Image Scanning CLI


Overview

The cbctl command-line tool is inspired by Kubernetes kubectl and lets you control your CBC container and Kubernetes workload security. For configuration, cbctl looks for a file named config in the $HOME/.cbctl directory. You can specify other cbctcl config files by setting the --config flag.

Use Cases

  • Catch vulnerabilities before they get deployed

Requirements

  • Carbon Black Cloud Container
  • Machine that can run the CLI tool and which has access to the image repository to be scanned.
  • API key with appropriate permissions. See Authentication for details.

Installation

Download the appropriate for your OS version of cbctl tool from here.

Authentication

Access Level: Before you create your API Key, you need to create a “Custom” Access Level:

  • API Key: When you create your API Key, use the Access Level Type of “Custom”, then select the Access Level you created.
    • For the category Workload Management > Scan workload image > “workloads.container.image”, allow permission to CREATE and READ to upload SBOMs and query vulnerability reports

Quick Start

  1. Download the tool for your desired OS and place it in your PATH to install.
  2. Fill out the config file manually or run cbctl config and follow the steps, providing your SaaS URL and Org key. Then run cbctl auth set to set up your API ID and API key.
  3. Scan an image by running cbctl image scan <image tag> This will parse your image, generate its SBOM, upload it to the cloud, and retrieve a table of vulnerabilities, sorted by severity. Be sure to run “docker login” as needed if pulling from a private registry. If needed, you can also use the -o json option to output the vulnerability table as a JSON object instead, and then pipe the command’s standard output to a file or another tool as desired.

Commands

Use the following syntax to run cbctl commands from your terminal window:

$ cbctl [TYPE] [command] [NAME] [flags]

Command Definition

Name Definition Values
TYPE Specifies the resource type image, k8s-object
command Specifies the operation that you want to perform on one or more resources validate, scan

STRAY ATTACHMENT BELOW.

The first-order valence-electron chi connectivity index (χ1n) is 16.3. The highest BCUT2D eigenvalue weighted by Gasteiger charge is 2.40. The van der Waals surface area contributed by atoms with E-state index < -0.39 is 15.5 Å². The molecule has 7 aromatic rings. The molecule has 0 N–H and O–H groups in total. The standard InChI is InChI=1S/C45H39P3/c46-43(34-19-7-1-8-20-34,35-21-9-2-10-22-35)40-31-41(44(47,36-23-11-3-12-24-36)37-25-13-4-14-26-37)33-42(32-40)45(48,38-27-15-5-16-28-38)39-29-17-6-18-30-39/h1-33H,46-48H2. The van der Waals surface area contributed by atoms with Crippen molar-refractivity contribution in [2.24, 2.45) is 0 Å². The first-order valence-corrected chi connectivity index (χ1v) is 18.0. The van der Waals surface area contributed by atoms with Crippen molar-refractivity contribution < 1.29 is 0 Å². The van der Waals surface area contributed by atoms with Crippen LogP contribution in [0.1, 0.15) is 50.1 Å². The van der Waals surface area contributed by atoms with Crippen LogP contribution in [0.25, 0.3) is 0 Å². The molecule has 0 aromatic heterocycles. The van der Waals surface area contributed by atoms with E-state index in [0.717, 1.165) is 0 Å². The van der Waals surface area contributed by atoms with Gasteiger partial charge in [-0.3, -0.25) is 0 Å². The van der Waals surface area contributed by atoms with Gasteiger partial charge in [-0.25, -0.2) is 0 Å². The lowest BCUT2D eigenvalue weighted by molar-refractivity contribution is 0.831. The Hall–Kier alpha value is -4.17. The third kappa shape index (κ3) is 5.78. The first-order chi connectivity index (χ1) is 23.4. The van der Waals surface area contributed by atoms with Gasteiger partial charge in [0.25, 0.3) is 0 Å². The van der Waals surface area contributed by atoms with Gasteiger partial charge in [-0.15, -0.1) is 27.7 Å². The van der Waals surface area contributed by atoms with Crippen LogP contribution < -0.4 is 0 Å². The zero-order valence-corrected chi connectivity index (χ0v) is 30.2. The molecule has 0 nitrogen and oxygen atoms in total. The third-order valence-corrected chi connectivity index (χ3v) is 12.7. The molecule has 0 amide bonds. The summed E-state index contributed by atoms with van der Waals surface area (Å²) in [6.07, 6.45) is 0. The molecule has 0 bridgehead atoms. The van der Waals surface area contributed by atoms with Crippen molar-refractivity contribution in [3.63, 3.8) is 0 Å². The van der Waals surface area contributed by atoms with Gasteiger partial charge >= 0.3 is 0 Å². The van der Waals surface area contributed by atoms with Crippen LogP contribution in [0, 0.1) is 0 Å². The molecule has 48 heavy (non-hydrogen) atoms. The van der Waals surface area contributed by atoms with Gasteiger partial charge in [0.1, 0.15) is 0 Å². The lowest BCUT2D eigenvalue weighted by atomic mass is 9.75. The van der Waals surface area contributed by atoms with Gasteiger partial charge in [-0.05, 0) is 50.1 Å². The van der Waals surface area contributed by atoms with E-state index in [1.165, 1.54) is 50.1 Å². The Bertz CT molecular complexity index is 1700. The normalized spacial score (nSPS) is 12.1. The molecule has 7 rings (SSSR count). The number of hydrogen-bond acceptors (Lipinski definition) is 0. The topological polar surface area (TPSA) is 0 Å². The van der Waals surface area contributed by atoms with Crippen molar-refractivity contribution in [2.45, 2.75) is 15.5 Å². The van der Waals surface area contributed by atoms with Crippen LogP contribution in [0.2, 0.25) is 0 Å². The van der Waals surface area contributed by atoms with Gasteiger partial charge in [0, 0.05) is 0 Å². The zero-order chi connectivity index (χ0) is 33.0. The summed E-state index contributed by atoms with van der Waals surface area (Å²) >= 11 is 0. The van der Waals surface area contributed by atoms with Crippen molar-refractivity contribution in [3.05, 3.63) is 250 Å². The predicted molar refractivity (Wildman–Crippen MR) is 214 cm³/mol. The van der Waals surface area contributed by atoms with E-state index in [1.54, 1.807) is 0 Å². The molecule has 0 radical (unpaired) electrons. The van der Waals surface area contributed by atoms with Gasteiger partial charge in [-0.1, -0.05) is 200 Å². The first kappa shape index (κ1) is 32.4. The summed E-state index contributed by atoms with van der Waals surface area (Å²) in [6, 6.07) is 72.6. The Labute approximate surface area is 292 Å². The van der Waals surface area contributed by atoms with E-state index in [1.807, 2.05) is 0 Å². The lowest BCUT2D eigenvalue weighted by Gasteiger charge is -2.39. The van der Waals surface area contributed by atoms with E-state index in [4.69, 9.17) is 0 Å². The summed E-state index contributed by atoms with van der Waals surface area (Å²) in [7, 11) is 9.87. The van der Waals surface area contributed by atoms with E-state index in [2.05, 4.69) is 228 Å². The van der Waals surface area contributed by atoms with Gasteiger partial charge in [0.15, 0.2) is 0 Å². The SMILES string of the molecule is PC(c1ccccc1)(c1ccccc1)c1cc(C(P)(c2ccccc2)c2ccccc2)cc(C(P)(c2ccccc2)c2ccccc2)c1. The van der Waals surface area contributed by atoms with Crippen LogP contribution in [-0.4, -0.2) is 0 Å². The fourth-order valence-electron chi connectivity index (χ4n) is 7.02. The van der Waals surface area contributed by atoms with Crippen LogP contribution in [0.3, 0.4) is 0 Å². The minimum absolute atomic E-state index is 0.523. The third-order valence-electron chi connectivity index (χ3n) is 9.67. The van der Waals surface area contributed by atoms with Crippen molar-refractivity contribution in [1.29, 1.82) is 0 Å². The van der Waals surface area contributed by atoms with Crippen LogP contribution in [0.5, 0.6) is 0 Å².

NAME Specifies the name of the resource. Names are case-sensitive and can be resource full name, a file, or an STDIN using the relevant flag N/A
flags Specifies optional flags Command Structure Table

Examples

$ cbctl image validate docker.io/octarinesec/nginx:latest
$ cbctl k8s-object  validate -f my_resource.yaml
$ cbctl k8s-object  validate -f my_dir
$ cat my_resource.yaml | cbctl workload validate

Note: It is recommended to use YAML rather than JSON since YAML tends to be more user-friendly, especially for configuration files.

Verifying the Linux binary

  1. Download the cbctl_linux_<version> and corresponding cbctl_linux_<version>.asc file.

  2. To pull the official Carbon Black signing key (the name associated with the key will be exactly “bit9build (bit9cs) support@bit9.com”), run:

    $ gpg --recv-keys 185362D1D591FDFA0C647B58485BB0DF6AC57704

  3. To perform the signature verification, run:

    $ gpg --verify /path/to/cbctl_linux_<version> /path/to/cbctl_linux_<version>.asc

An error message will appear if GPG was unable to verify the signature, but the “happy path” should look like this:

gpg: Signature made Tue Apr 20 01:48:27 2021 PDT
gpg: using RSA key 485BB0DF6AC57704
gpg: Good signature from "bit9build (bit9cs) <support@bit9.com>" [unknown]

GPG will also exit with a non-zero exit code if verification failed, which may be useful for programmatic signature verification.

Note that signature verification like this has the same trust problem that TLS certificates have, but PGP solves it a different way – without a certificate authority (like PKI). This means you can verify the signature, but you must rely on the “web of trust” to also trust our signing key. You can verify signatures using GPG just fine without marking our key as trusted, but you’ll also get a warning that looks like this:

gpg: WARNING: This key is not certified with a trusted signature!
gpg: There is no indication that the signature belongs to the owner.
Primary key fingerprint: 1853 62D1 D591 FDFA 0C64 7B58 485B B0DF 6AC5 7704

To resolve this warning, you must trust the key. To directly mark the key as trusted, run:

$ gpg --lsign-key 185362D1D591FDFA0C647B58485BB0DF6AC57704

Verification looks like this::

gpg: Signature made Tue Apr 20 01:48:27 2021 PDT
gpg: using RSA key 485BB0DF6AC57704
gpg: checking the trustdb
gpg: marginals needed: 3 completes needed: 1 trust model: pgp
gpg: depth: 0 valid: 3 signed: 1 trust: 0-, 0q, 0n, 0m, 0f, 3u
gpg: depth: 1 valid: 1 signed: 0 trust: 1-, 0q, 0n, 0m, 0f, 0u
gpg: next trustdb check due at 2022-10-07
gpg: Good signature from "bit9build (bit9cs) <support@bit9.com>" [full]

Command Structure Table

image

Command Name Flags Description
Scan Image name or id -o output (json/table default table)
--cleanup (clean up cache and image after scanning)
Scan images for known vulnerabilities
Validate Image name or id -b build-step (default: default-build-step from config)
-n namespace (default none)
-o output (json/table default table)
--cleanup (clean up cache and image after scanning)
Validate Image for policy violations and return a list of violations

k8s-object

Command Name Flags Description
Validate Step name -b build-step (default: default-build-step from config)
-n namespace (default none)
-o output (json/table default table)
-f filename/dir/stdin
Validate Kubernetes object for policy violations and return a list of violations
Last modified on April 28, 2021